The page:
Gatherings on these occasions used to last several days, until the influence of the white man’s working week made such prolonged religious festivities difficult to organize. Food was also consecrated (invested with spirit power) and became part of the sacrificial offering in these rites, which also included private songs for the support of the male officials, each of whom danced while his song was being sung. The elaborate belts, decorated with feathers, were used by the men who represented the thunderbirds, and who danced to protect the weaker members of the community: others also danced with the belts, to acquire special protection. Special rites were undertaken to bring individuals who were in mouring back into the community of their fellows, and in the early days of the dance there were customs acquired from the Plains cultures, particularly the divorce songs, in which divorces were solemnized, and warrior songs-although these were somewhat inconsistent with the brotherly ethic of the Powpow… An important feature of the seasonal rituals was the presentation of gifts to people from other tribes who were present. This epitomized the central ethical ideals of the Powwow.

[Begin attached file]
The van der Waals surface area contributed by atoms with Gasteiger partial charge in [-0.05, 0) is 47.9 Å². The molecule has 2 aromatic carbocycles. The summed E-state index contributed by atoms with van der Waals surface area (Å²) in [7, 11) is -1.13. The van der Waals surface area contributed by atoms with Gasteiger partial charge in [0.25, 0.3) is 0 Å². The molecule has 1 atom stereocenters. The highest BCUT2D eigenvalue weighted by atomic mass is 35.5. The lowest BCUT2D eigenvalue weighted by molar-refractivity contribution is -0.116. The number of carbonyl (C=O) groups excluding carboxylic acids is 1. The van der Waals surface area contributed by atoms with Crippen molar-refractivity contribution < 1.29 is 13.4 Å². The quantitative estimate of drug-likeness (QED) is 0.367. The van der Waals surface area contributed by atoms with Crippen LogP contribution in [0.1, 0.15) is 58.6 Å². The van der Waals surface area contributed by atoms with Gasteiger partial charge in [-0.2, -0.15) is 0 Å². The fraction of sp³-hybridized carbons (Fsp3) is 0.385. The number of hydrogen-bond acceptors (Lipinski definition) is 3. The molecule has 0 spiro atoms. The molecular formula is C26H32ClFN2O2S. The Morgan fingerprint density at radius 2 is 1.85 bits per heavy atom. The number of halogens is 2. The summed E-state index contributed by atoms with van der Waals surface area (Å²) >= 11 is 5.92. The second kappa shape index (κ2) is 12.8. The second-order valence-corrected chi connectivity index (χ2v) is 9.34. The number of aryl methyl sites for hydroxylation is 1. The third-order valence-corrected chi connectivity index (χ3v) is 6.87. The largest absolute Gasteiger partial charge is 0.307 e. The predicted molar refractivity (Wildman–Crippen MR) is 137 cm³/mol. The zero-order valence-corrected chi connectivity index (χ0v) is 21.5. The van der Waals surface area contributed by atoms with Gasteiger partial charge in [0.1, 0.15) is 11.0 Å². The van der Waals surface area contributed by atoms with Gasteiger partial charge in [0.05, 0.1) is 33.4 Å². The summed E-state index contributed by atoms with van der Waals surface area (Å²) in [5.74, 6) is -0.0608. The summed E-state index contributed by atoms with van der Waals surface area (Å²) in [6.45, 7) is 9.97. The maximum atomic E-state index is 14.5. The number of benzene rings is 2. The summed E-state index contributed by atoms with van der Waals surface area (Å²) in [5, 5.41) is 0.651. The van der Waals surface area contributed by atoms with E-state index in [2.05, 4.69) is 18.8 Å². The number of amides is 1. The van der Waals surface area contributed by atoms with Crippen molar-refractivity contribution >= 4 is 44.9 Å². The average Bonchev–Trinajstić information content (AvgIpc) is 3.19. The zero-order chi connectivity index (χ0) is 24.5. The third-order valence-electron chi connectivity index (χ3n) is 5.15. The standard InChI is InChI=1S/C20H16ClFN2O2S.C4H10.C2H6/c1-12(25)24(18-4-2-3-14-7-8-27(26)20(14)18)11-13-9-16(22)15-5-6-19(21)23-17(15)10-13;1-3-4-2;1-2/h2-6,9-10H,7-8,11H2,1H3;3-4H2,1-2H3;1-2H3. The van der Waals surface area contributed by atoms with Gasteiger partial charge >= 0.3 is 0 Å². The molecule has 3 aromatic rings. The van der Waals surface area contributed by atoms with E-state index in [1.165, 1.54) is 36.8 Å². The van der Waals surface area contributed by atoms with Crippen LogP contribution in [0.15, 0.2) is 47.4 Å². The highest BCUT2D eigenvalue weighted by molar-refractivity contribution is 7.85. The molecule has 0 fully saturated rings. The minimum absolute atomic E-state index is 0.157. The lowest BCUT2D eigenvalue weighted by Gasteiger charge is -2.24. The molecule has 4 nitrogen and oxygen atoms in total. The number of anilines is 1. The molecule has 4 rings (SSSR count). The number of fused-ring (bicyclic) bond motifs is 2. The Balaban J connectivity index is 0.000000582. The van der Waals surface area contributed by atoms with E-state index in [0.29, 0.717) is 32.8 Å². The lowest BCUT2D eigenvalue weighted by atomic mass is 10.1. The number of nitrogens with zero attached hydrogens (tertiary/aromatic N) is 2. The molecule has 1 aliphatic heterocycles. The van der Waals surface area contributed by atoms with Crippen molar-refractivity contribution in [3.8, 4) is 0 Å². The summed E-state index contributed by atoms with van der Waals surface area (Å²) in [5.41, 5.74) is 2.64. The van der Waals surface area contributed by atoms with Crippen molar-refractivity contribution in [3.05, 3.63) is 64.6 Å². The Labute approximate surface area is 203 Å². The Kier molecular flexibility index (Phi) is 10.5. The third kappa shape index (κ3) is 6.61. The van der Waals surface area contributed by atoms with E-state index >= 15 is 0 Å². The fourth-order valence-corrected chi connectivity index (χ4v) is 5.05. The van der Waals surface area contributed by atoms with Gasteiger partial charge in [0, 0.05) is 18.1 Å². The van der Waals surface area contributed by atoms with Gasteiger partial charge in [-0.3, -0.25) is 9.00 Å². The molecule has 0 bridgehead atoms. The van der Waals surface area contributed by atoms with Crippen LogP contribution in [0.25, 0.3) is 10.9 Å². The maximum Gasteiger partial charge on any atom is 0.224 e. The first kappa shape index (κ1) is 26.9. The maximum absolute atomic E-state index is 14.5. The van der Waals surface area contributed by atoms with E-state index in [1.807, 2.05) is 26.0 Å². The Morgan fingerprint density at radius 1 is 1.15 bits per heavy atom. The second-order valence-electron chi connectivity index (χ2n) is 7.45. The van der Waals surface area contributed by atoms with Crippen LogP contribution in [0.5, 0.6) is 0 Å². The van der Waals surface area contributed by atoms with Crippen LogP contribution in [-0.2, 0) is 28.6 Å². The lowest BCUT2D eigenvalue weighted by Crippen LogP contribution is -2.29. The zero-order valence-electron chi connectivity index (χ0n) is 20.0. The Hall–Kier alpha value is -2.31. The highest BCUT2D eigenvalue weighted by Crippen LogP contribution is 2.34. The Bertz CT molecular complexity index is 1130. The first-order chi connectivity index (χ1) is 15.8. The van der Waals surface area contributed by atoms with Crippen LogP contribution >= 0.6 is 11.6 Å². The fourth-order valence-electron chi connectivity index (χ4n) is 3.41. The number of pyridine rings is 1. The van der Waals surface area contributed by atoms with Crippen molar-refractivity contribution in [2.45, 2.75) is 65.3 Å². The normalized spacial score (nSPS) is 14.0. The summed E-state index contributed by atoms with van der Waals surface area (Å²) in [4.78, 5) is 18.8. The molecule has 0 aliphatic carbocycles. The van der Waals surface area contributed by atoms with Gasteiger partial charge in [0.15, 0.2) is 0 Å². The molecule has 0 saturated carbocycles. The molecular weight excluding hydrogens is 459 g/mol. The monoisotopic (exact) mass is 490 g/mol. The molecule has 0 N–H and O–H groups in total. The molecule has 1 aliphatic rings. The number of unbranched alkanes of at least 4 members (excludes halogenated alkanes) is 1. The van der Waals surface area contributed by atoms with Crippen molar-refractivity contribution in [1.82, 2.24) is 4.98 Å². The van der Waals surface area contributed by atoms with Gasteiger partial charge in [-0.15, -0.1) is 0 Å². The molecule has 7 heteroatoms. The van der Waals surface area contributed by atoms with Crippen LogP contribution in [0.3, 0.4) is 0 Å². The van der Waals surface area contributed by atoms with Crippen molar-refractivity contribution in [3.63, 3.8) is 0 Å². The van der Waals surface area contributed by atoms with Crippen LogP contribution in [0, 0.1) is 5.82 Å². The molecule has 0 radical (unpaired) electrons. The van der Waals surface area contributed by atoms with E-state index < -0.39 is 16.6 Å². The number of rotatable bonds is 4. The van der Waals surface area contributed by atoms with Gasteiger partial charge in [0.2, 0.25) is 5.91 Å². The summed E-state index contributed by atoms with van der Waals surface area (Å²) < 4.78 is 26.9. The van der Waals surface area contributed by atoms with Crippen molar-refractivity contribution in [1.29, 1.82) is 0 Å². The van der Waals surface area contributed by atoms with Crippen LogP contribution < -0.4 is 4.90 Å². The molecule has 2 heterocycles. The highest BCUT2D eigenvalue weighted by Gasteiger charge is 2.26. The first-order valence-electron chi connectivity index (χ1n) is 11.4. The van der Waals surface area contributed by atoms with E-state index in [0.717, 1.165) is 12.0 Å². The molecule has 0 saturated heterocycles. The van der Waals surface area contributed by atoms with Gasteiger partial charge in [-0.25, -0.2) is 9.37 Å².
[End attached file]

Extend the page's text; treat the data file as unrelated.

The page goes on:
The ethical injunctions recounted as the instructions of the Great Spirit (or the spirits) to the Sioux woman emphasized a few simple propositions, which are remarkable when the warlike virtues of the Indian past are recalled. The dance was given for all Indians, and the drum was a manifestation of the Great Spirit's will to help his people, the Indian people. Indians were not to fight each other or cheat each other. They were not to be angry, nor to be jealous. They were to help each other in every way. The ethic was taught by exhortation and by formal didactic orations in the Powwow. The cult had no specific eschatology but inherited the general pantheon of Indian spirit beings, both good and evil, and accepted the need to make offerings to the good, and to placate the evil (although this last item became in­creasingly vestigial). The spirits themselves, as represented in the drum, were the fountain-head of help for all Indians in all their enterprises, including such common tasks as deer-hunting and berry-picking.

The Powwow and its dances superseded the older dances of the tribes in which it gained adherents. The war dance and the buffalo dance, for reasons which their very names suggest, were rarely performed by the early 1950s. The medicine dance still lingered on among the older people… In its early days, the Powwow cult was also known as the Dream Dance and this presumably related to the vision experience of the Sioux girl.
Source: Bryan Wilson, Magic and the Millennium (London: Heinemann, 1973).